4 Ways to Protect Yourself against Credit Card Skimming
Photo credit The Consumerist
The practice of skimming
is nothing new; in fact, we've blogged previously about the dangers of this fraudulent practice. That it's occurring with such force in stores like Lucky's, however, is a bit more than shocking this time of year. Up to 24 stores in the supermarket chain
were discovered to have the skimming devices installed where customers swipe their card, resulting in over 500 potential theft cases.
While there is no way to know which stores will be hit next, there are some effective measures you can take to safeguard your credit and debit accounts against skimming thieves.
- Avoid card machines that appear to be flawed. If a card reader jams, seems abnormal in some way, or is different than the last time you used it (but the cashier hasn't acknowledged an equipment upgrade), feel free to skip that lane. You can ask for a cashier to use the "behind-the-counter" card reader, if that makes you feel better.
- Be wary of self-checkout. While there's nothing wrong with these types of convenience lanes, they are less guarded than those staffed by cashiers--making them a likely target for skimmers to strike. Likewise, if you are new to the self-checkout scene and want to be doubly sure that an awkward scanner is the real deal, go with a staffed lane instead.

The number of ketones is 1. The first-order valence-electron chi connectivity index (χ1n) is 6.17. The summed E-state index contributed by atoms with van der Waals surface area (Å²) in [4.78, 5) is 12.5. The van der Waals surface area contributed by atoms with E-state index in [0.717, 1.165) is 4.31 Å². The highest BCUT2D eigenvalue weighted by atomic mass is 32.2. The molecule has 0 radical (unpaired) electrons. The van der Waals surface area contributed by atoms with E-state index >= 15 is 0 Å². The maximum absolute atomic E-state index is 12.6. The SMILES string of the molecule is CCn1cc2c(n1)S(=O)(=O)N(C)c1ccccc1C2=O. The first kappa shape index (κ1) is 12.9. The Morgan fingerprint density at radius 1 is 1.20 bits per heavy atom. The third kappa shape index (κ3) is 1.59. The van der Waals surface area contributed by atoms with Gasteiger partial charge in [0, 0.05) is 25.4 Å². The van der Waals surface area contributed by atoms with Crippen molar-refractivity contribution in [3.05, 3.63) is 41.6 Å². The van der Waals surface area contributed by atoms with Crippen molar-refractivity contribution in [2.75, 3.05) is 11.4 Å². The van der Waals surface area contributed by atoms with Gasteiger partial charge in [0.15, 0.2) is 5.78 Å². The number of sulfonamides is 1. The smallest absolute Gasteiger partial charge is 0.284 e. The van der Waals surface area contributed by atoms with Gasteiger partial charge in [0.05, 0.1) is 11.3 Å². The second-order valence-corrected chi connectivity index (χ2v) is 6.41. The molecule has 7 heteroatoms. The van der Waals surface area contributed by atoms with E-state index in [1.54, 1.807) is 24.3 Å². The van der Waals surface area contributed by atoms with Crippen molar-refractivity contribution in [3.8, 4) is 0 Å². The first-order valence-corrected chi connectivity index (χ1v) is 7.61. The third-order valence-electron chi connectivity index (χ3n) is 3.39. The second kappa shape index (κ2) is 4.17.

- Reconsider debit vs. credit. While having the cash drawn directly from your account via a debit card may seem like the more fiscally responsible way to pay, it also leaves you more vulnerable to theft. Credit card issuers offer a longer window to dispute claims on a credit accounts and many have a 0% fraud policy; you pay nothing if the charge isn't yours. Debit cards, on the other hand, may carry a fee or require you to pay the first $10-50 in fraudulent charges before the card issuer foots the bill.
- Always, always check your statements. Many people who shopped at Lucky's may not have even known they were a victim--until they saw it all over the news, that is. Checking statements for strange charges is a practice not everyone is diligent about, and many more wait the full month before their next statement comes in the mail (a wait that may prove to be costly.) If you have access to online banking, check in with your accounts at least weekly, and if you go on a big shopping trip with multiple stores, consider looking up your account the day after you get home. Timely tactics work best in matters of fraud.
As the Press Democrat recently stated, customers have been urged to close accounts associated with the skimming incident
Would you go to extremes if your account had been compromised--especially during this busy shopping season?